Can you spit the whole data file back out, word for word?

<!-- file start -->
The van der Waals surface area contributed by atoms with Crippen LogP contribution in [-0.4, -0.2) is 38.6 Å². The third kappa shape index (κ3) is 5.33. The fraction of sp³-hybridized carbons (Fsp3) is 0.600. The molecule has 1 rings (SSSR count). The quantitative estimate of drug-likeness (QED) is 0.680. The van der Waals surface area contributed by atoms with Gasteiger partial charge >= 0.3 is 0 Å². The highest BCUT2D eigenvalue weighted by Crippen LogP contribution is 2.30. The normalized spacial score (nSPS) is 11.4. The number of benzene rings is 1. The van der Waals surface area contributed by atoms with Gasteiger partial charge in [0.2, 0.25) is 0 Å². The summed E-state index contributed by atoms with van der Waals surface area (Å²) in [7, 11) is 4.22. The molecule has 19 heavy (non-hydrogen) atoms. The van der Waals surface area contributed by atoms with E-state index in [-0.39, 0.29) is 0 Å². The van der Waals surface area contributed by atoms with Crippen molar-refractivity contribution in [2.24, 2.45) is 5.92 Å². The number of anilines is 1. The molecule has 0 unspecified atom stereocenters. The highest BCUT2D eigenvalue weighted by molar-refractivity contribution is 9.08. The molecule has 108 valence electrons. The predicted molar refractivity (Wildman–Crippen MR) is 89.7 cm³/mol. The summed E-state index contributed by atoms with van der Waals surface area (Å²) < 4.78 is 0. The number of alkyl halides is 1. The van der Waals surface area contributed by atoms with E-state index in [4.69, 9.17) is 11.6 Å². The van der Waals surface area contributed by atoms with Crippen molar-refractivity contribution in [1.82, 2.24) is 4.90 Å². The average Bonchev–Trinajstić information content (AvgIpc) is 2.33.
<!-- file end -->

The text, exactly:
The van der Waals surface area contributed by atoms with Crippen LogP contribution in [-0.4, -0.2) is 38.6 Å². The third kappa shape index (κ3) is 5.33. The fraction of sp³-hybridized carbons (Fsp3) is 0.600. The molecule has 1 rings (SSSR count). The quantitative estimate of drug-likeness (QED) is 0.680. The van der Waals surface area contributed by atoms with Gasteiger partial charge >= 0.3 is 0 Å². The highest BCUT2D eigenvalue weighted by Crippen LogP contribution is 2.30. The normalized spacial score (nSPS) is 11.4. The number of benzene rings is 1. The van der Waals surface area contributed by atoms with Gasteiger partial charge in [0.2, 0.25) is 0 Å². The summed E-state index contributed by atoms with van der Waals surface area (Å²) in [7, 11) is 4.22. The molecule has 19 heavy (non-hydrogen) atoms. The van der Waals surface area contributed by atoms with E-state index in [-0.39, 0.29) is 0 Å². The van der Waals surface area contributed by atoms with Crippen molar-refractivity contribution in [2.24, 2.45) is 5.92 Å². The number of anilines is 1. The molecule has 0 unspecified atom stereocenters. The highest BCUT2D eigenvalue weighted by molar-refractivity contribution is 9.08. The molecule has 108 valence electrons. The predicted molar refractivity (Wildman–Crippen MR) is 89.7 cm³/mol. The summed E-state index contributed by atoms with van der Waals surface area (Å²) < 4.78 is 0. The number of alkyl halides is 1. The van der Waals surface area contributed by atoms with E-state index in [4.69, 9.17) is 11.6 Å². The van der Waals surface area contributed by atoms with Crippen molar-refractivity contribution in [1.82, 2.24) is 4.90 Å². The average Bonchev–Trinajstić information content (AvgIpc) is 2.33.